PacWest shares pare gains after dividend cut fails to stem market fears

FILE PHOTO: A general view of Pacific Western Bank in Huntington Beach

By Niket Nishant and Chibuike Oguh

(Reuters) -PacWest Bancorp shares pared early gains on Monday, dragging down other U.S. regional banking stocks, as the Los Angeles-based lender’s decision to slash its quarterly dividend failed to stem worries about its financial stability.

PacWest announced on Friday it would pay a dividend of just 1 cent per common share, instead of its regular 25 cents, citing economic uncertainty and banking volatility.

“The dividend cut is not a good sign,” said Jamie Cox, managing partner at Harris Financial Group. “We’re going to be having this back and forth with regional banks until the FDIC explicitly guarantees bank deposits and the Fed helps them repair their balance sheet.”

The Federal Deposit Insurance Corp, which insures $250,000 in deposits per person per bank, said last week it saw merits in increasing that backstop for business accounts.

Treasury Secretary Janet Yellen said on Monday the U.S. banking system had adequate capital and liquidity and that regulators are prepared to step in with tools used in the past if current pressures led to a contagion.

Yellen also said the Treasury Department is reviewing the FDIC’s report on increasing its deposit insurance coverage and is ready to work with Congress to make changes to the current limits, if needed.

PacWest shares soared on Friday, rebounding from a record low last week, after the bank also said it was exploring strategic options, including a potential sale or capital raise. Its stock jumped more than 30% on Monday before closing 3.7% higher.

Other U.S. regional banks also retreated. Western Alliance Bancorp, which had surged 11%, edged up 0.59% while Comerica Inc lost 0.8% after gaining 7%. Valley National Bancorp shed 5.39% and KeyCorp fell 1.53%.

The KBW Regional Banking index fell 2.82% after gaining nearly 4.7%. The index is still down more than 26% since worries about a banking crisis emerged in March.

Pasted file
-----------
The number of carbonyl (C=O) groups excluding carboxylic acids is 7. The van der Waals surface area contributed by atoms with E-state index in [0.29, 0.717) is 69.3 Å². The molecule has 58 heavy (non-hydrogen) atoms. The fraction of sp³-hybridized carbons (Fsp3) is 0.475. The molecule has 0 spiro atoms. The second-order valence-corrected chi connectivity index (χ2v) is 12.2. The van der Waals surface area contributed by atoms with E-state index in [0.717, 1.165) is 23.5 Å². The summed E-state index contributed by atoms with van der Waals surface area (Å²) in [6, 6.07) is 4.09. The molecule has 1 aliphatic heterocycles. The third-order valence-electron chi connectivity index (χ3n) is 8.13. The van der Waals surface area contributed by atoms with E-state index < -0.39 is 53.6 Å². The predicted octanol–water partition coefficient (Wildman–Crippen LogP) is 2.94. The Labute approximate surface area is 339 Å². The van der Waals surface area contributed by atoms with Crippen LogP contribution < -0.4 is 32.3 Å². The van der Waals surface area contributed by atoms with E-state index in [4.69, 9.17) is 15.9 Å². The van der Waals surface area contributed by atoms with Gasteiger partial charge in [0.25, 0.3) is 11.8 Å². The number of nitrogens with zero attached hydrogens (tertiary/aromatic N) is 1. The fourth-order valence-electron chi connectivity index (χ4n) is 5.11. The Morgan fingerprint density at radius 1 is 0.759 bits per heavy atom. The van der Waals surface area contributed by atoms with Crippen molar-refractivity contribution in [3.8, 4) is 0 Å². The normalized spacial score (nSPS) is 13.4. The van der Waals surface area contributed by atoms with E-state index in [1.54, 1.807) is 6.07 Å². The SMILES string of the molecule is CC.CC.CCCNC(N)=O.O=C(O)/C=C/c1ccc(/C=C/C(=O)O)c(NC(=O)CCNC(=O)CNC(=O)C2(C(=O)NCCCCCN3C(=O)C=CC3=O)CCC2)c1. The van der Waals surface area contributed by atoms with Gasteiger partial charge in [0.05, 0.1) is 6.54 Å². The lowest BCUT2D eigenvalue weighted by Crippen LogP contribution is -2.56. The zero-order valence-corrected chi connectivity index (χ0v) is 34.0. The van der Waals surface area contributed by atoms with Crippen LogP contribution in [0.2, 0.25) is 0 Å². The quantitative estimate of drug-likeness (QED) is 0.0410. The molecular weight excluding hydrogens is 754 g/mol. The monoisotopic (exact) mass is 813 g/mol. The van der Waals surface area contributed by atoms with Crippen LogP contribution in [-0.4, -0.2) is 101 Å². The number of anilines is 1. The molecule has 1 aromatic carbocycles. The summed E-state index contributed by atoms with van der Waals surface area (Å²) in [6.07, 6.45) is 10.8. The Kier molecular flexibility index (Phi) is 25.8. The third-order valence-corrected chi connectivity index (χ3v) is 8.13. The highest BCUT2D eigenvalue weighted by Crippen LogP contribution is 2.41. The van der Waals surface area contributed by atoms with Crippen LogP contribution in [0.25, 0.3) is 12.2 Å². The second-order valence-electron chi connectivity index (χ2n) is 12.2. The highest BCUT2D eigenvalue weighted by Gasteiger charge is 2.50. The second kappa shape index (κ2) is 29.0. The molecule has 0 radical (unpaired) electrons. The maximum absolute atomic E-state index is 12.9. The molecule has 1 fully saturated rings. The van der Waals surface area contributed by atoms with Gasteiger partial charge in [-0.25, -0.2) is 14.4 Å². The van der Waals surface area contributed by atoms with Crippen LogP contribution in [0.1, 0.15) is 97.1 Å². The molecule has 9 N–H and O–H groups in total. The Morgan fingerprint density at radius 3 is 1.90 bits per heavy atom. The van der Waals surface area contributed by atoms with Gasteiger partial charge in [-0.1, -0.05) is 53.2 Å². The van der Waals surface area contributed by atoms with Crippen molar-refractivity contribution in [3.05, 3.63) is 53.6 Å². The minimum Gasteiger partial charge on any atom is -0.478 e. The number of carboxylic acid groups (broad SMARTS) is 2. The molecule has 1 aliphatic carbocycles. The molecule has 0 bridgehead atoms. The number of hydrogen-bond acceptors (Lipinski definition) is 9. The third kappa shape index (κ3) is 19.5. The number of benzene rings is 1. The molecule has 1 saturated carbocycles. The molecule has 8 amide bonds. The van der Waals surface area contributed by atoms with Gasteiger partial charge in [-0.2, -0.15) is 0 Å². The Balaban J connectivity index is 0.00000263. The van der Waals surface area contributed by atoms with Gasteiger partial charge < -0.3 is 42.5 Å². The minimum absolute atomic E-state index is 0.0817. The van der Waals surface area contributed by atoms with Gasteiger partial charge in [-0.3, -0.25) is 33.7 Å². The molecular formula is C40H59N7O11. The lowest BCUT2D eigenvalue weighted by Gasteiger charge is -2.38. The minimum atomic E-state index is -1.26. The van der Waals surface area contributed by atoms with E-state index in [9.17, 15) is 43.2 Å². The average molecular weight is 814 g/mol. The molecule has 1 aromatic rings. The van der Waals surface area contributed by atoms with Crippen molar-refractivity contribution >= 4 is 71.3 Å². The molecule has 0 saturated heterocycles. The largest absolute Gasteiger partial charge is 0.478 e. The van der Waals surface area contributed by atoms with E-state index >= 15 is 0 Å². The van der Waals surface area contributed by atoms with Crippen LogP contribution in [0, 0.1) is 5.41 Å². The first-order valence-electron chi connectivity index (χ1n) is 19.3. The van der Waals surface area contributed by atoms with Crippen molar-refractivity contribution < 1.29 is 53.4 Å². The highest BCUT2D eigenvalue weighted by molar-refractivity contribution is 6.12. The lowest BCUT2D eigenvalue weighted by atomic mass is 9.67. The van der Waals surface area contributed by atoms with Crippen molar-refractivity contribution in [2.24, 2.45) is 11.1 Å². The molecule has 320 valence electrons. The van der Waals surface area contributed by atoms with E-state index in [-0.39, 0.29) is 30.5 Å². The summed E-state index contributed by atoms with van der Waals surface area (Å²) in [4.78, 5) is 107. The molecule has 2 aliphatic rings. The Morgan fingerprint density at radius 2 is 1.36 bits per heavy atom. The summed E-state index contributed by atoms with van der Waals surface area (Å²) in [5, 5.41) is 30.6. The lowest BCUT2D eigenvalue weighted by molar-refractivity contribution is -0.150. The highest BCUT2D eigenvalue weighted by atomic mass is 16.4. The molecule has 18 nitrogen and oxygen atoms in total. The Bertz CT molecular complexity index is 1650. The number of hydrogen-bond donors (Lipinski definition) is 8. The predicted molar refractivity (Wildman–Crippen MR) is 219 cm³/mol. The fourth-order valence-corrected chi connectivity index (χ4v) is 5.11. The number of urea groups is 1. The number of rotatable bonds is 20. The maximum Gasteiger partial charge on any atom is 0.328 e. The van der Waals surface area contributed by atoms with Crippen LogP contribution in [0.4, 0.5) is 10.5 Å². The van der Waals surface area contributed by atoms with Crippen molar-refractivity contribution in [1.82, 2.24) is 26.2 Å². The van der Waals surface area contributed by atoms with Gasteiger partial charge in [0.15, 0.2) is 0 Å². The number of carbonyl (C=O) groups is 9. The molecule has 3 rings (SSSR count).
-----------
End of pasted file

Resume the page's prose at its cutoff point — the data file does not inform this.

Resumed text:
First Horizon Corp shares fell 2.19%, extending a sell-off sparked by last week’s termination of the Memphis, Tennessee-based bank’s proposed $13.4 billion merger with Canada’s Toronto-Dominion Bank.

“Friday was a bit of a reprieve, but we continue to believe that equity manipulation, if unabated, presents a risk to the confidence needed for the U.S. banking system to function,” Piper Sandler analyst Mark Fitzgibbon wrote in a note.

Short sellers have so far reaped $455.9 million in paper profits betting against regional banks, with First Horizon topping the list of gainers on Monday, data from analytics firm Ortex showed.

Regional lenders had urged U.S. Securities and Exchange Commission Chair Gary Gensler last week to probe short sellers, whose trades were causing bank stocks to be “disconnected from the underlying financial realities.”

But hedge funds, which often engage in short selling, pushed back on Monday, saying in a letter to Gensler that a ban would be counterproductive. “Banning short selling will only increase market volatility, hurt price discovery, and delay a recovery in regional banks’ prices,” wrote Bryan Corbett, chief executive of the Managed Funds Association trade group.

Yellen said it is in the SEC’s purview to regulate short selling although there is a high bar for any controls if evidence of market manipulation was found.

The regional bank crisis stems from the Federal Reserve’s steep interest rate hikes over the past year, and the situation could worsen for lenders, the main funders of small businesses, said Sean Kouplen, chairman and chief executive of Oklahoma-based Regent Bank, in an interview.

“I have a general fear that smaller banks are going to disappear, and we’re going to end up with just a few large banks,” Kouplen said.

(Reporting by Niket Nishant in Bengaluru and Chibuike Oguh in New York; Additional reporting by Svea Herbst, Andrea Shalal, Siddarth S and Susan Mathew; Editing by Anil D’Silva and Richard Chang)